It’s been a… somewhat busy time in Iceland this week, but we thought we’d focus on bringing you some of the happier, more curious news stories to have hit the papers. Read on to find out the latest in hard-hitting journalism, straight out of Iceland.
Finally, a Winter Heatwave in Iceland… Sort Of
South and East Iceland are preparing for a brisk heatwave, with temperatures rising last Friday from a rather chilly 2° C to an unbearable 9° C. As opposed to the thick winter coat, wooly hat and gloves, locals and visitors alike will now be able to enjoy the searing weather in a jacket, wooly hat and gloves.
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Measures are underway to save the local populace, who will undoubtedly undergo extreme symptoms of heat stroke, from the clammy skin to profuse sweating and even possible hallucinations. The emergency services are recommending that people stay indoors where they are in full control of the temperature dial.
This Saturday may offer some respite from these sauna-like conditions, dropping to a Sahara-level 7° C. Afterward, the weather will progressively cool, until finally dropping off to its normal, subarctic climate.
Don’t be fooled by this, however. Winter is here.
Iceland and Germany Collaborate on Autumnal Beer
Trouble had been brewing for Icelandic beer makers, Borg Brugghús, after ze Germans made a move to stifle one of their most beloved delicious concoctions.
The German brewer, Wacken Brauerei, sent a letter of legal notice to the company demanding immediate suspension of the use of the brand Surtur, despite it having been in use as a trademark in Iceland since 2012.
The Icelandic team responded with an invitation, “Visit Iceland and brew some beer with us!”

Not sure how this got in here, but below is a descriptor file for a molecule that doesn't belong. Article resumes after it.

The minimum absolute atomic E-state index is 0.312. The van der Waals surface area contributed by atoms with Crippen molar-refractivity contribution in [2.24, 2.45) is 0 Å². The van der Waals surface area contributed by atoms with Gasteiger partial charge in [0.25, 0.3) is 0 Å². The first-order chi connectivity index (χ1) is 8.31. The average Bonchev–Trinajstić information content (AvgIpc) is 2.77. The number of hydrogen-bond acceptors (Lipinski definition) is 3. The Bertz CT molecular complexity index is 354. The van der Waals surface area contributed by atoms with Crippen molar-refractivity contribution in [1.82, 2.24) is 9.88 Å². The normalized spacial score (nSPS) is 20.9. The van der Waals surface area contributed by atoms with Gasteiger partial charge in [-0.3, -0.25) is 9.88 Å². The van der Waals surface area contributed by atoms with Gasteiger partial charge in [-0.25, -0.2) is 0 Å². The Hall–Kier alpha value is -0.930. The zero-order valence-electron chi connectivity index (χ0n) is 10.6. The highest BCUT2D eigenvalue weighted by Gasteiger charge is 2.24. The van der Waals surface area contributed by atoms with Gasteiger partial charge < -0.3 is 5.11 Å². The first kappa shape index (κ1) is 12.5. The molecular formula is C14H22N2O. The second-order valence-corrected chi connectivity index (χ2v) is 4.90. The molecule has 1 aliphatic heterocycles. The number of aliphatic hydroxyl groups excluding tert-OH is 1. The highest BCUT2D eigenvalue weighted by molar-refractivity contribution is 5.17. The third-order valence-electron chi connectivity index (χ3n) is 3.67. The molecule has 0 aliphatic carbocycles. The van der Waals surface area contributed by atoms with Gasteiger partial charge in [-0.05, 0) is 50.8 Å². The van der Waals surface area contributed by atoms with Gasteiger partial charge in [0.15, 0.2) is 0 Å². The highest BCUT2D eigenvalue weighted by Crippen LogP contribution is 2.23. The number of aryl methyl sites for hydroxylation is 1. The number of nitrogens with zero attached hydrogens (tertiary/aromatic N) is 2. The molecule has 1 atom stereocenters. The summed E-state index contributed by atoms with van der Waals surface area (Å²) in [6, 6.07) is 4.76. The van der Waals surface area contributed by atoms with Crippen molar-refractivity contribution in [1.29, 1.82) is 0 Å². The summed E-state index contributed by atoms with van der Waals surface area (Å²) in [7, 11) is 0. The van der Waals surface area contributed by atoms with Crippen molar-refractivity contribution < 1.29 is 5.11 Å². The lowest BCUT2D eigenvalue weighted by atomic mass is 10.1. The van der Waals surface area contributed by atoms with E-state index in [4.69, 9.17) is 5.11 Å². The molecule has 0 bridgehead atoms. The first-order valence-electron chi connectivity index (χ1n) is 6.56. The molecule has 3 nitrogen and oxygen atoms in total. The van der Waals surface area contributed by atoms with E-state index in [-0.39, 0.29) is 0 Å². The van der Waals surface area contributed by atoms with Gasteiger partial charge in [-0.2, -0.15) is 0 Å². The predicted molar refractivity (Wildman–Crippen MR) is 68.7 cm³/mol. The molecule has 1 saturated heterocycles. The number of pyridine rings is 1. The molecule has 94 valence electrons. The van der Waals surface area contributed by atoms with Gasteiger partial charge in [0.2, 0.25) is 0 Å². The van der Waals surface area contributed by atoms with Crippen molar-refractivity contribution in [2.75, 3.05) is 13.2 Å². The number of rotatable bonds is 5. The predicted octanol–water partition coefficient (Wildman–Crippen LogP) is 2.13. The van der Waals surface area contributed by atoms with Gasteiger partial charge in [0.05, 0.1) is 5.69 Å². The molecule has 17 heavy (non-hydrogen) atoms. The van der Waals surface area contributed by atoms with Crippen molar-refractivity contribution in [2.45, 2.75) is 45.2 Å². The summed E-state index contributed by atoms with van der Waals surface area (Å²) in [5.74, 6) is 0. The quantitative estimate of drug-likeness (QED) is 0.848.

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Surprisingly enough, this request was happily accepted, resulting in the NR. C17 HAUSTRUNK, available on shelves this weekend. The beer’s flavour can be traced to the River Gose, found in Lower Saxony, and is sweetened with juicy apricots, creating the perfect autumnal beverage. What more proof could one need that beer is the perfect means of bringing people together?
Funnily enough, the Icelandic brewery team decided to name this new beer once their German collaborators had already left. The name’s ‘inspiration’ came from one of the latter’s other brand names, Haustrunk, in a move that could be described as a failure to learn one’s lesson.
Jokingly, Borg Brugghús has stated “Only time will tell us if we can expect another letter in the near future”.
Icelanders are Adopting More Kitty Cats
Regardless of how one-sided the feeling is, Icelanders hold a deep affection for cats.
Cats are, by their very definition, evil creatures. They are widely associated with the devil and witchcraft and enjoy licking themselves alone whilst watching fishing trawlers dock in Old Harbor. These reasons, among others, are why Icelanders feel such a kinship with moggies.
These furry, freethinking felines are an abiding presence in the city and have, over a short period of time, gone from despised bird-killers to the reluctant stars of countless Instagram feeds and news stories.
Perhaps it is this enduring interest that has led to an increase in adoptions this winter from Kattholt, a cat shelter in Reykjavik that, alongside the Icelandic Cat Protection Society, has been looking out for our pussies since 1991.
Christmas Stamps to Smell of Gingerbread Cookies
Christmas in today’s internet-savvy era makes it as simple to send an electronic Xmas card to family members as it is sending amusing videos of your dog, websites recommending hair-growth supplements, or unflattering memes.
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One thing the internet lacks, however, is a variety of unique scents—something that programmers have, I imagine, long strived to achieve.
Thankfully, Christmas this year sees the Icelandic post-office releasing a stamp that emits the scent of gingerbread, allowing you to provide a healthy whiff of seasonal cheer to whoever receives your letter. If snail mail is still your bag, why not pick up one of these deliciously scented stamps from your nearest Pósturinn?